Bahrain: Leading activist fined over protesting prison conditions
A Bahrain court has upheld two charges against one of the kingdom's most prominent human rights defenders who is already serving a life sentence and has been protesting conditions in prison, his family and rights groups have reported.
Abdul-Hadi al-Khawaja, a Danish-Bahraini national who was imprisoned in 2011 after leading peaceful protests, was convicted on Monday of insulting a prison guard and breaking a plastic chair, and fined the equivalent of £353.
Khawaja's family say he was denied his right to legal representation in the cases that are linked to protests the 61-year-old had made after he was repeatedly denied his right to call his daughters from Jau Prison.
"The court has breached its own order where our father, to this date, has been denied the right to grant his lawyer power of attorney," Maryam al-Khawaja, one of his four daughters, said.
Without a lawyer, she said, her father has been denied "his right to challenge the bogus charges levelled against him, including the most basic right of having access to information on what the charges contain".
Earlier this month, a series of fresh charges were levelled against Khawaja, who has been imprisoned for 12 years and was subjected to torture and medical neglect early in his detention that has left him with chronic pain.
Rights groups say they believe the charges are an attempt to intimidate Khawaja and other prisoners who speak up from jail.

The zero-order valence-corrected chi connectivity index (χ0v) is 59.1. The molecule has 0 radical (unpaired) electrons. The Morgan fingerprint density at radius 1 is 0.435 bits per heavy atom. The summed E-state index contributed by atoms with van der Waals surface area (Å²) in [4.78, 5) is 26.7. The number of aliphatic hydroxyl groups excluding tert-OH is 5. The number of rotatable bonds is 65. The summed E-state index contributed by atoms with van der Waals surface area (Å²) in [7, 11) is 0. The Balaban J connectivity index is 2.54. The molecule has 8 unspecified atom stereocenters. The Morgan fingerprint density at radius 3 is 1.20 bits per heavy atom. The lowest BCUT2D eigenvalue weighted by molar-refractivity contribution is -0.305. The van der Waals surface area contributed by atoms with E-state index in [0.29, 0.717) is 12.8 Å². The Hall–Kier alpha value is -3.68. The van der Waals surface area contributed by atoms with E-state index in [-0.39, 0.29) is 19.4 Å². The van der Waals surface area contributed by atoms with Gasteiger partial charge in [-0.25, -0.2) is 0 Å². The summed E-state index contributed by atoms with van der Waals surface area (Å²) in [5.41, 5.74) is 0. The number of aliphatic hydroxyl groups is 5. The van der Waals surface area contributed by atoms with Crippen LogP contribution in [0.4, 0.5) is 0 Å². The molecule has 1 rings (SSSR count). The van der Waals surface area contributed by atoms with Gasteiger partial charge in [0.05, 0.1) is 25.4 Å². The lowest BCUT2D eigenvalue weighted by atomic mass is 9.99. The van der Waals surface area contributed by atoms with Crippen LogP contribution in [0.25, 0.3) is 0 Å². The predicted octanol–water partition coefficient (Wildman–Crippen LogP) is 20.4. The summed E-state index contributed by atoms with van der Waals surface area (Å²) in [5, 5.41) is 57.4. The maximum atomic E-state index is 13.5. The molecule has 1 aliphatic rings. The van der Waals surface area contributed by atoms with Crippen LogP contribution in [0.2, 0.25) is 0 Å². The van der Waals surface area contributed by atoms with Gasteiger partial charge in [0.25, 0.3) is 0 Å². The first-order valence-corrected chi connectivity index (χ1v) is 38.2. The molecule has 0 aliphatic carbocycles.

Among the new charges brought against him was insulting Israel after he chanted against Bahrain’s normalisation deal, but it was not clear to his family or rights groups on Tuesday whether that charge remained among those brought against him.
Middle East Eye has asked Bahrain's National Communication Centre for comment.
Maryam al-Khawaja has called on Denmark and the EU to publicly demand that the kingdom immediately release her father, describing the fines levied against him as extortion.
"The Bahraini regime is now actively profiteering from political prisoners who are made to work for free through the alternative sentencing law, to pay inflated phone charges within the prison as well as fines following malicious prosecutions such as this," she said.
Khawaja is a veteran human rights defender. He co-founded the Gulf Centre for Human Rights (GCHR) and the Bahrain Center for Human Rights, for which he also served as president.
In June, he was named the 2022 winner of the Martin Ennals Award given to human rights defenders who show deep commitment to their cause despite huge personal risk.